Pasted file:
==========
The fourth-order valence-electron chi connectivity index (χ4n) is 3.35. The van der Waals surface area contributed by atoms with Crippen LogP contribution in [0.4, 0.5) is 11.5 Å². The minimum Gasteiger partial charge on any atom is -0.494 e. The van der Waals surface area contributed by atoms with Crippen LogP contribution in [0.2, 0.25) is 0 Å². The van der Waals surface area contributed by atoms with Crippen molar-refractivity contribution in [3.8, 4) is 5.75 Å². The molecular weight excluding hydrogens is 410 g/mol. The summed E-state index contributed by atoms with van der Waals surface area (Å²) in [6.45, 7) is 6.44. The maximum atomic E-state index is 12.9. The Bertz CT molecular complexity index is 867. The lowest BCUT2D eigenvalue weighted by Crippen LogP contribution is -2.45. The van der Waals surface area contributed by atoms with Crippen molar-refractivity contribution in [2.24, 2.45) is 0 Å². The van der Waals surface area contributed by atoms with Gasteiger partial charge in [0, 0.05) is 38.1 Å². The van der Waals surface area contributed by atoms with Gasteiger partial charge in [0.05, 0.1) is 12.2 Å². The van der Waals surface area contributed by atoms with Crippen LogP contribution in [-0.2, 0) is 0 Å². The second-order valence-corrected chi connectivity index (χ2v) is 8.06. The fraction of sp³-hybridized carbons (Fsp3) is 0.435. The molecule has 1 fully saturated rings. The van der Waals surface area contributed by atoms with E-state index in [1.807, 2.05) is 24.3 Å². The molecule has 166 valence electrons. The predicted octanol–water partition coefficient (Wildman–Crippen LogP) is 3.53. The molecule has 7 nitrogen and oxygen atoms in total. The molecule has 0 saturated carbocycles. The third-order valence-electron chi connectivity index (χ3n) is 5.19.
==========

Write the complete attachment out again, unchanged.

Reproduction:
The fourth-order valence-electron chi connectivity index (χ4n) is 3.35. The van der Waals surface area contributed by atoms with Crippen LogP contribution in [0.4, 0.5) is 11.5 Å². The minimum Gasteiger partial charge on any atom is -0.494 e. The van der Waals surface area contributed by atoms with Crippen LogP contribution in [0.2, 0.25) is 0 Å². The van der Waals surface area contributed by atoms with Crippen molar-refractivity contribution in [3.8, 4) is 5.75 Å². The molecular weight excluding hydrogens is 410 g/mol. The summed E-state index contributed by atoms with van der Waals surface area (Å²) in [6.45, 7) is 6.44. The maximum atomic E-state index is 12.9. The Bertz CT molecular complexity index is 867. The lowest BCUT2D eigenvalue weighted by Crippen LogP contribution is -2.45. The van der Waals surface area contributed by atoms with Crippen molar-refractivity contribution in [2.24, 2.45) is 0 Å². The van der Waals surface area contributed by atoms with Gasteiger partial charge in [0, 0.05) is 38.1 Å². The van der Waals surface area contributed by atoms with Gasteiger partial charge in [0.05, 0.1) is 12.2 Å². The van der Waals surface area contributed by atoms with Crippen LogP contribution in [-0.2, 0) is 0 Å². The second-order valence-corrected chi connectivity index (χ2v) is 8.06. The fraction of sp³-hybridized carbons (Fsp3) is 0.435. The molecule has 1 fully saturated rings. The van der Waals surface area contributed by atoms with E-state index in [1.807, 2.05) is 24.3 Å². The molecule has 166 valence electrons. The predicted octanol–water partition coefficient (Wildman–Crippen LogP) is 3.53. The molecule has 7 nitrogen and oxygen atoms in total. The molecule has 0 saturated carbocycles. The third-order valence-electron chi connectivity index (χ3n) is 5.19.